My “dump document”

Around August 2022, I started throwing everything I was doing that could go in the annual evaluation in a document on my OneDrive. I went to a webinar? Thrown in there, it can go under my “professional development” section later. Helped with move-in day? Noted for service (and especially the 6am-10am part…). I also went back through my calendar to pull anything I may have forgotten. In hindsight, I’ll just start my next annual evaluation document now, filling things in as I go; it did create more work to organize that initial dump document into our eval template. I’ve also vowed to myself not to simply title something “Webinar” in my calendar.  

Final thoughts

This was the first time that I compiled an annual evaluation like this. In all my past jobs, it took the form of a check-in with my supervisor. Even though the process is a bit tedious, I found it rewarding to dig into the details of how much I actually accomplished as a first-year academic librarian. There’s a lot to celebrate there, and I invite you all to celebrate your own accomplishments from the past academic year – sound off in the comments if you have any you’d like to share, whether it’s a main quest, side adventure, or side quest. 

First time attendee at ACRL 2023: Getting there can be enough 

March has gone by so fast, and that’s definitely in part because of the ACRL 2023 conference. I was extremely grateful to have my registration paid for by the Congress of Academic Library Directors (CALD) of Maryland. Truthfully, I almost didn’t go; less than 12 hours before I needed to leave for Pittsburgh, I was at the Pet ER with my pup. She’d been sick in the days leading up to the conference, but thankfully, that visit helped her turn a corner and I felt okay leaving her with dogsitters (but with a car rental website pulled up and ready on my phone in case I had to come back).  

It might go without saying, but I certainly wasn’t at my best during those days. Traveling can already throw me for a loop, but it was intensified with worry for my dog. I was checking my petcam whenever my dogsitters weren’t there, and more than once I found that I needed to just go up to the rooftop terrace of the convention center and sit for a while. My coworkers said I seemed quite chill, given all that had happened, but that’s how my personal brand of anxiety manifests; it’s calm, cool, and collected on the outside and a bit of a storm on the inside.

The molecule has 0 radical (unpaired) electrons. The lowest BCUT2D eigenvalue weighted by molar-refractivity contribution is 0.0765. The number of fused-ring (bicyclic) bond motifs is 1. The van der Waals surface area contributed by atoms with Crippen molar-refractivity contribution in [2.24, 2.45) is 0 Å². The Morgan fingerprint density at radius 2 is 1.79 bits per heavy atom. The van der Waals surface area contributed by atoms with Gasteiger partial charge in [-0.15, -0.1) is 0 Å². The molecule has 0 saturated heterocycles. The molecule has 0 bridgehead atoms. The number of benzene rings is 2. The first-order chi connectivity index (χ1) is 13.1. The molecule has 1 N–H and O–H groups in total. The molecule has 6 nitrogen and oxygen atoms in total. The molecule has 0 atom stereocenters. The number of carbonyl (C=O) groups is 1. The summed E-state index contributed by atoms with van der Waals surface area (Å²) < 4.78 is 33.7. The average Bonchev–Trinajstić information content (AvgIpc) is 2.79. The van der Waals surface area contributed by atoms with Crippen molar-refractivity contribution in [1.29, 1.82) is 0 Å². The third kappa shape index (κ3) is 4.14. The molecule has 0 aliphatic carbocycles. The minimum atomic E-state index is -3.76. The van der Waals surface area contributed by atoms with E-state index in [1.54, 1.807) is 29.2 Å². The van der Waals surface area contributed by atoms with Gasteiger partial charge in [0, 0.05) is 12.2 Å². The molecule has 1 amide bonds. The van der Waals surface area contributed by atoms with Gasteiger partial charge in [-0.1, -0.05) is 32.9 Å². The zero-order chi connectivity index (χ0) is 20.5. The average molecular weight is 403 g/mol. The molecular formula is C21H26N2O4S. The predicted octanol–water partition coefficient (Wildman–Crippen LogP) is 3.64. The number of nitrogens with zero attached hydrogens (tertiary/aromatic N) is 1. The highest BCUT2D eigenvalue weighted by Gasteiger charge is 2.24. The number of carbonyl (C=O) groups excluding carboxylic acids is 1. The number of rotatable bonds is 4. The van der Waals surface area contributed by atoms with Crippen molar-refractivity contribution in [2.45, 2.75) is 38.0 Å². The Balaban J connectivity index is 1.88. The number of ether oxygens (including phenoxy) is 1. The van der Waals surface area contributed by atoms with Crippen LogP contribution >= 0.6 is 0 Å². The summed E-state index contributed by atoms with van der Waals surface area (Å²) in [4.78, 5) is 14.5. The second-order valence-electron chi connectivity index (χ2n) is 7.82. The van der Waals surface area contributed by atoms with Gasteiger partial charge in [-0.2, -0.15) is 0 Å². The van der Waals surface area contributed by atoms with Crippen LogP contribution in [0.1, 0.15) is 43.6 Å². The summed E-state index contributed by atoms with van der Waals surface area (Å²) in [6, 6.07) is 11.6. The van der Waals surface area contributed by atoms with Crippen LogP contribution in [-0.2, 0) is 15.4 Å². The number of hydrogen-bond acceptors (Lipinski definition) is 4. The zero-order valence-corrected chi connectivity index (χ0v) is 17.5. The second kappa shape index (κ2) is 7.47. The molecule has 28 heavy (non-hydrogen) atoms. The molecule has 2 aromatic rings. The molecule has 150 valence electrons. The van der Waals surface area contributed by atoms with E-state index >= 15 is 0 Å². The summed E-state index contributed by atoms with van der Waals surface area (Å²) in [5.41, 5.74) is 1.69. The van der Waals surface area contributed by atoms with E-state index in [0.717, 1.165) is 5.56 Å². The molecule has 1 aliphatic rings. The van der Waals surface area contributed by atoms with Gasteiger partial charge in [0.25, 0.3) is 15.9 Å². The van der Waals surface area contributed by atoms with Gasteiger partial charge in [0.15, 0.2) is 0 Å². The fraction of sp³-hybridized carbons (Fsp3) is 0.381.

View from the convention center.

Maybe you expected this post to be more of a conference report, and I will definitely shout out some of the work I saw later, but I start with this to normalize the mental health struggles that can come with conference attendance. How disruptive to life and routine they can be. On the first full day of the conference, there was a community chat at 8:30am entitled, “Anxious People Unite” led by Heidi Burkhardt. It was so, so nice to be in a room of librarians who understand the impact anxiety can have (and for me to have the opportunity to just… rant a bit about the absolute struggle in getting to the conference!). I think I would have been even more spacey and out of it during ACRL if not for this chat, because in addition to letting the anxiety out, we all shared coping tips and strategies.  

This was my first time at ACRL, so I didn’t know what to fully expect. I’d only ever attended AWP (Association of Writers and Writers’ Programs) in the past, which is ginormous, and I didn’t really know anyone. It was different in Pittsburgh. I got to catch up with some of my graduating cohort, since we’re all now scattered across the country (academia, am I right?) as well as other folks from UIUC and GVSU. My work with ACRLog also allowed me to meet some new people too. I think browsing the poster sessions was my favorite part; of course, engaging with the authors was intellectually stimulating in its own right, but it was also nice to hear the conversations happening around me. It can be a struggle to explain a job in academia to those outside of it and knowing that everyone here had that baseline understanding was lovely. I was excited to bring some of the concepts back to my home library, like the posters about shortening database descriptions for their student audiences and a seed library.